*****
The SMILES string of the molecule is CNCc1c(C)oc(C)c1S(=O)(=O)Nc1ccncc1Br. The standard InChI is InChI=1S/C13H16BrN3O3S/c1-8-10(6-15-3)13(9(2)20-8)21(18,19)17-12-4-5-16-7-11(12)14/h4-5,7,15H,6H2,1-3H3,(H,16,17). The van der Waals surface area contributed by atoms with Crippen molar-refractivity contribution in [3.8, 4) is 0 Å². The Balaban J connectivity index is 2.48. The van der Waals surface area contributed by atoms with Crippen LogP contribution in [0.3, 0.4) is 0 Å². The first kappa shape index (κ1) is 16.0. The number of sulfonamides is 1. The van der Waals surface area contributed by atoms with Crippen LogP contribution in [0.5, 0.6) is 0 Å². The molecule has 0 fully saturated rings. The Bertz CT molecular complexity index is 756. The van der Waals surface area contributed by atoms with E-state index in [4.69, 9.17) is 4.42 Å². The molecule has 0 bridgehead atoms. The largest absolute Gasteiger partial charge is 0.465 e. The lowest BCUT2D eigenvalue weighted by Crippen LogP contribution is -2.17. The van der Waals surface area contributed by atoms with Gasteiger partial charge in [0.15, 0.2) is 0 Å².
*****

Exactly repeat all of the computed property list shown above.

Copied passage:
The SMILES string of the molecule is CNCc1c(C)oc(C)c1S(=O)(=O)Nc1ccncc1Br. The standard InChI is InChI=1S/C13H16BrN3O3S/c1-8-10(6-15-3)13(9(2)20-8)21(18,19)17-12-4-5-16-7-11(12)14/h4-5,7,15H,6H2,1-3H3,(H,16,17). The van der Waals surface area contributed by atoms with Crippen molar-refractivity contribution in [3.8, 4) is 0 Å². The Balaban J connectivity index is 2.48. The van der Waals surface area contributed by atoms with Crippen LogP contribution in [0.3, 0.4) is 0 Å². The first kappa shape index (κ1) is 16.0. The number of sulfonamides is 1. The van der Waals surface area contributed by atoms with Crippen LogP contribution in [0.5, 0.6) is 0 Å². The molecule has 0 fully saturated rings. The Bertz CT molecular complexity index is 756. The van der Waals surface area contributed by atoms with E-state index in [4.69, 9.17) is 4.42 Å². The molecule has 0 bridgehead atoms. The largest absolute Gasteiger partial charge is 0.465 e. The lowest BCUT2D eigenvalue weighted by Crippen LogP contribution is -2.17. The van der Waals surface area contributed by atoms with Gasteiger partial charge in [0.15, 0.2) is 0 Å².